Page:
By Suzanne H. Harness, J.D., AIA

An article published in Engineering New-Record (ENR) on May 14, 2012 under the title “Fee Holdback Raises Eyebrows” has indeed drawn attention.  The article explains that the design-build team on a U.S. General Services Administration (GSA) project being constructed in Seattle agreed that the GSA could withhold 0.5% of the original contract amount, or $330,000, pending the achievement of energy goals. Specifically, the design-builder, architect, MEP consultant, and the mechanical and electrical contractors are all at risk for the achievement of actual energy usage that is 30% less than the ASHRAE 90.1-2007 standard.  Measurement will take place over a 12 month period commencing this September.  The article did not address whether the retention of compensation is the GSA’s sole remedy for the building’s failure to meet the energy goal.  If not waived, other remedies could potentially include recovery from the design-build team of additional energy costs the GSA incurs.

Awarded in October 2009, the project is now 80% complete and the design-build team is optimistic that it will meet the goal, according to comments quoted in the article.  The architect speaks positively of the GSA’s process, calling it a “step in the right direction for the industry.”  Others might more cynically suggest that the GSA took advantage of a bad economy to force the team to guarantee results.  The article notes that competition for the award was fierce, and the design-builder regarded the hold-back as a cost of doing business with the GSA.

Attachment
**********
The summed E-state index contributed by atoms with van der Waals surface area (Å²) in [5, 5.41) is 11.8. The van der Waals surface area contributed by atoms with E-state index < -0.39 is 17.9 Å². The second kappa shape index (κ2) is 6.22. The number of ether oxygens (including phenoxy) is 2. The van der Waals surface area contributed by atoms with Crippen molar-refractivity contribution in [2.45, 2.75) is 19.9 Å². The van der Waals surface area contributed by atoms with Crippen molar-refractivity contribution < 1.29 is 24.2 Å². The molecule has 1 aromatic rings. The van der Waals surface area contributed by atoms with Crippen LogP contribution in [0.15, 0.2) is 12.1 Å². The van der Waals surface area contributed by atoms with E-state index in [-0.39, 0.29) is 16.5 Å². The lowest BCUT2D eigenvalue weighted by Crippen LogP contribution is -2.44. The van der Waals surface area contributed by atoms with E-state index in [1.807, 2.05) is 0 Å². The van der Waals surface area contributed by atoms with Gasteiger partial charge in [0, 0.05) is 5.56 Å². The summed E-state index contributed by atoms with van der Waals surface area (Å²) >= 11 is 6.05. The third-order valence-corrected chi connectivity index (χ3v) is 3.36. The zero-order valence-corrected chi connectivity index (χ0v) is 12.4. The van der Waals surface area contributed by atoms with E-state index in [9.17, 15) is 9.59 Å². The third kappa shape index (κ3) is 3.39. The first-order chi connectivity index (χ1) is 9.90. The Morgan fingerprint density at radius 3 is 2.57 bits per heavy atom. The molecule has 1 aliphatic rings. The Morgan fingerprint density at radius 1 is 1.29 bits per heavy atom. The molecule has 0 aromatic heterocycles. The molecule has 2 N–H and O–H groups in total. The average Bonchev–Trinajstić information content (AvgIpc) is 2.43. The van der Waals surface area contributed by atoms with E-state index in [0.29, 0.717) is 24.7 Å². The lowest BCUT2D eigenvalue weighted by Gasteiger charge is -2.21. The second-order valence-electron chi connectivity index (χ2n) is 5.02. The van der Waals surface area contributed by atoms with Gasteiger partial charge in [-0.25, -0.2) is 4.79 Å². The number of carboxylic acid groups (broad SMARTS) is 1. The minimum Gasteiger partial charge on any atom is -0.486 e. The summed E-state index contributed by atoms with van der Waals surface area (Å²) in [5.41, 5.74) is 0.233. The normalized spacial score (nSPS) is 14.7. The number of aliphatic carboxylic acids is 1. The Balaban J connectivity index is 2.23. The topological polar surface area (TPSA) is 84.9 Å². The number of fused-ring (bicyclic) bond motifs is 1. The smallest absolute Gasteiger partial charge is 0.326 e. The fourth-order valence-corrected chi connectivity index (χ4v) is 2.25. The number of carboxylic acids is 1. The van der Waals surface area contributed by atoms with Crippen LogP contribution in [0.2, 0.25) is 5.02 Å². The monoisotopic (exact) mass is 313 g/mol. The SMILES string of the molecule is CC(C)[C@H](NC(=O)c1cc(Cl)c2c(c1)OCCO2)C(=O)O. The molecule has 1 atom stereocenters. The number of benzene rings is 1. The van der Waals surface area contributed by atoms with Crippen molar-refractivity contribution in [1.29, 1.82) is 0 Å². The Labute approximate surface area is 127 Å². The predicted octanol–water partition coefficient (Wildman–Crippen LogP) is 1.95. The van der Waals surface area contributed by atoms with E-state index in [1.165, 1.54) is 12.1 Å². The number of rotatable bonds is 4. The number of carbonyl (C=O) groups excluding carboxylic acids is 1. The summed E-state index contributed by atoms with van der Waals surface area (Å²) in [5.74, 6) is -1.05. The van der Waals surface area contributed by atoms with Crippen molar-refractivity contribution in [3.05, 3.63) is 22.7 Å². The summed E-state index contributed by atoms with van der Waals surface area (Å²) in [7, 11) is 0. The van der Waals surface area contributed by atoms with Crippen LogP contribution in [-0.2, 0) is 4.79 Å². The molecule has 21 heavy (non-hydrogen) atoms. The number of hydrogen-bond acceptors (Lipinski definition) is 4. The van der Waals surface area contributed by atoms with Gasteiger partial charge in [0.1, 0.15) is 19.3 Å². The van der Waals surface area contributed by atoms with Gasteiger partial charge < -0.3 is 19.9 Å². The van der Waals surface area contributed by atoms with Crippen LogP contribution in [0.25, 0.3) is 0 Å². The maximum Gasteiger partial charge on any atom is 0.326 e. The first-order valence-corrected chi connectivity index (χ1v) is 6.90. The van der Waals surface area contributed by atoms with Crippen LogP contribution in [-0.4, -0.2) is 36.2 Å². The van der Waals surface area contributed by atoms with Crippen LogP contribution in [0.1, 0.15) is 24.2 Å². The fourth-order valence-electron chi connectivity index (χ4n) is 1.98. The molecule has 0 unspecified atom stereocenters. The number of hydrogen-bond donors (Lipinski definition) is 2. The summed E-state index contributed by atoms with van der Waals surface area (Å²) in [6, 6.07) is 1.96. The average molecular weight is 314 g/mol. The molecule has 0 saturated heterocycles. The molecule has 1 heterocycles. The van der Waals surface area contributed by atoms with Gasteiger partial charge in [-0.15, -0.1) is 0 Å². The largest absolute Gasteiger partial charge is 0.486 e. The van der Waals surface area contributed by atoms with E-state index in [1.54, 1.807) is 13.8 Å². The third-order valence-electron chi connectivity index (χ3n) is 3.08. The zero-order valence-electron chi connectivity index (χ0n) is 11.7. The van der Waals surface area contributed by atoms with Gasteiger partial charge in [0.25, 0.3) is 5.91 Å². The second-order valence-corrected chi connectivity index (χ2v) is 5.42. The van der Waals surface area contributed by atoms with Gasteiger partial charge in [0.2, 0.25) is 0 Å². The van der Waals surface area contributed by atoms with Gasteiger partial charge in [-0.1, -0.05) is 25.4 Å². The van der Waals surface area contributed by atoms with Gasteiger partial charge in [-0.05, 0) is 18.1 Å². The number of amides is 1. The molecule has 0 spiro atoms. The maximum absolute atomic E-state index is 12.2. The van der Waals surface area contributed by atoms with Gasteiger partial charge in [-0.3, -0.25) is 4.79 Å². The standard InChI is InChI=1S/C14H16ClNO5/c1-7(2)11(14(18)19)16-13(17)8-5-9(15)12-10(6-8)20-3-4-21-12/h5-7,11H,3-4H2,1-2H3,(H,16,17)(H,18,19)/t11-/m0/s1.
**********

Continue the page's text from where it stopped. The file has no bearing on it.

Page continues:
The GSA’s approach is diametrically opposed to the recommendations of the American Institute of Architects, which advises both architects and contractors not to guarantee or warrant the achievement of a sustainability goal.  The AIA’s 2011 Sustainability Guide explains the obvious:  contractors and architects can design and construct a building, but the owner operates it, and the owner’s actions are beyond the control of the design and construction team. If the owner operates the building differently from the assumptions used during design, performance goals will likely not be met, even if the building is perfectly constructed.

The design-builder accepted the risk, and allocated it to the applicable design and construction team members—a sound risk management approach. The design firm typically expects to share its risks with a professional liability insurance carrier, but that coverage may not be available where the team has essentially guaranteed with its expected fee that certain building performance will be attained. Professional liability insurance covers a design firm only for its professional negligence and specifically excludes from coverage damages that arise solely from guarantees and warranties.  If the design firm was not negligent in failing to meet the performance standard, it could still be held legally liable for breaching the contractual promise, and damages associated with that breach would not be covered.